The Venezuelan announcement also represents a change in attitude by the administration, after moves last month to allow approximately half a million Venezuelan refugees in the US to apply for work permits and avoid deportation for 18 months.
In trying to assuage concerns that he is not doing enough to address the border surge while also keeping his liberal supporters happy, he appears to be satisfying no one – a conundrum that has played itself out repeatedly on border policy throughout the Biden presidency.
Immigration has become an intensely polarising issue, due in no small part to Mr Trump’s “build the wall” rhetoric and sometimes draconian policies during his presidency. That has greatly curtailed Mr Biden’s political flexibility in dealing with the crises.
Where Barack Obama was able to increase deportations and strengthen border security during his presidency without facing damaging blowback from liberal activists, Mr Biden has no such luxury. Every step he takes on immigration is now viewed in the context of the current environment of partisan political trench warfare, with Mr Trump and the Republicans on one side and the Democrats on the other.
Meanwhile, recent polling suggests that in that partisan fight, the public is turning on the president.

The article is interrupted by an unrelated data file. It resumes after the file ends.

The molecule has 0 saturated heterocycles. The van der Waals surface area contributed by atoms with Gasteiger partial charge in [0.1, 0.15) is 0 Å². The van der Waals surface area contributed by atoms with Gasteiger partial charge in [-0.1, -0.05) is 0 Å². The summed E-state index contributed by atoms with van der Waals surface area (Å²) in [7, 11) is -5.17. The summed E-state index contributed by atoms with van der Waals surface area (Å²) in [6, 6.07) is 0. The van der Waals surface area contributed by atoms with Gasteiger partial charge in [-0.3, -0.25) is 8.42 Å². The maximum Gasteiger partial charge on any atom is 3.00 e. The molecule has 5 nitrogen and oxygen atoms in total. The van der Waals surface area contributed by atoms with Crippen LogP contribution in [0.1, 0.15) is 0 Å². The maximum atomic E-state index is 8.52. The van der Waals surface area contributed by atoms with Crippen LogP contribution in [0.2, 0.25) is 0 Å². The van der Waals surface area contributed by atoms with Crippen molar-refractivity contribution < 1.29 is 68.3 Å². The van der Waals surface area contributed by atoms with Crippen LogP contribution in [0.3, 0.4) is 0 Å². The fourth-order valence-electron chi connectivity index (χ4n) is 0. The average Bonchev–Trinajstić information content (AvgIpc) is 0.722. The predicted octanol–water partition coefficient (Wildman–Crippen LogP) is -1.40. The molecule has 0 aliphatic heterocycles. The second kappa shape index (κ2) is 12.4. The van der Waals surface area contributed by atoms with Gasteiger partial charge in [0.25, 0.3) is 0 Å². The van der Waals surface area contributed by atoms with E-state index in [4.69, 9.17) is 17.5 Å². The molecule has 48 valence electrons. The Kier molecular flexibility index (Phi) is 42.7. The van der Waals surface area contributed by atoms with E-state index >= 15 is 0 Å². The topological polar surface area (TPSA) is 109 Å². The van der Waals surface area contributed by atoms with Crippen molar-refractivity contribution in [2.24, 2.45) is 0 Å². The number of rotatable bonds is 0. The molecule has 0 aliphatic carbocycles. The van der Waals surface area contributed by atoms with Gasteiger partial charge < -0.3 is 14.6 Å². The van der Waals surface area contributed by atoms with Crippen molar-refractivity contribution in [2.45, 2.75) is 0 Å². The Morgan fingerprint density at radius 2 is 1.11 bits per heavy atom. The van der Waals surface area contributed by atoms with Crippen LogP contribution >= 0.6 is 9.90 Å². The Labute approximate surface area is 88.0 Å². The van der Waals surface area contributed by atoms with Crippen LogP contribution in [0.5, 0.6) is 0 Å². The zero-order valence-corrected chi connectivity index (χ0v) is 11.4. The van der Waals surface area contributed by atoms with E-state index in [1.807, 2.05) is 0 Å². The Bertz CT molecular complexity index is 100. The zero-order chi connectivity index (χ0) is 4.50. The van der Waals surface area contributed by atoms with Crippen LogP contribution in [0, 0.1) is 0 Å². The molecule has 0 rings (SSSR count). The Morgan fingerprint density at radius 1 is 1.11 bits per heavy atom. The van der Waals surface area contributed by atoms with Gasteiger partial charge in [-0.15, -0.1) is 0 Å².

Respondents in a new Marquette University poll of registered voters were asked to choose who was “better” on the issue of immigration and border security, the current president or the man he replaced. Fifty-two percent said they preferred Mr Trump, while only 28% opted for Mr Biden.
That is tied with the economy for the largest issue gap between the two candidates and stands in contrast to topics like abortion and climate change, where Mr Biden has solid leads.
Those results were mirrored in an NBC News poll, which found 45% of Americans thought Republicans were better at dealing with immigration versus only 27% for Democrats. It represents a marked change from the Trump presidency, when pluralities of the US public preferred the Democrats.
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The steady drumbeat of disturbing news from the border, as well as the strain on public services felt by the major US cities where the migrants are settling, is making a noticeable mark on public opinion.
And if the crisis does not ease before the 2024 general election campaign begins in earnest, the president will be taking on his Republican opponent on unfavourable political terrain.
According to Ms Napolitano, solving the immigration crisis will take a concerted effort from the Biden team.
“It requires diplomatic outreach,” she says. “It requires investment in other countries so that we take away some of the incentive to migrate. And it requires strong border security and effective enforcement of our immigration laws, which need to be amended and reformed.”
In the end, the criticism Mr Biden receives for his actions on immigration this week will be much less important than whether or not the new policies work. If they don’t, and if the Biden administrations other steps to staunch the flow of migrants from Venezuela and elsewhere are also unsuccessful, his path to re-election becomes more perilous.
Source : BBC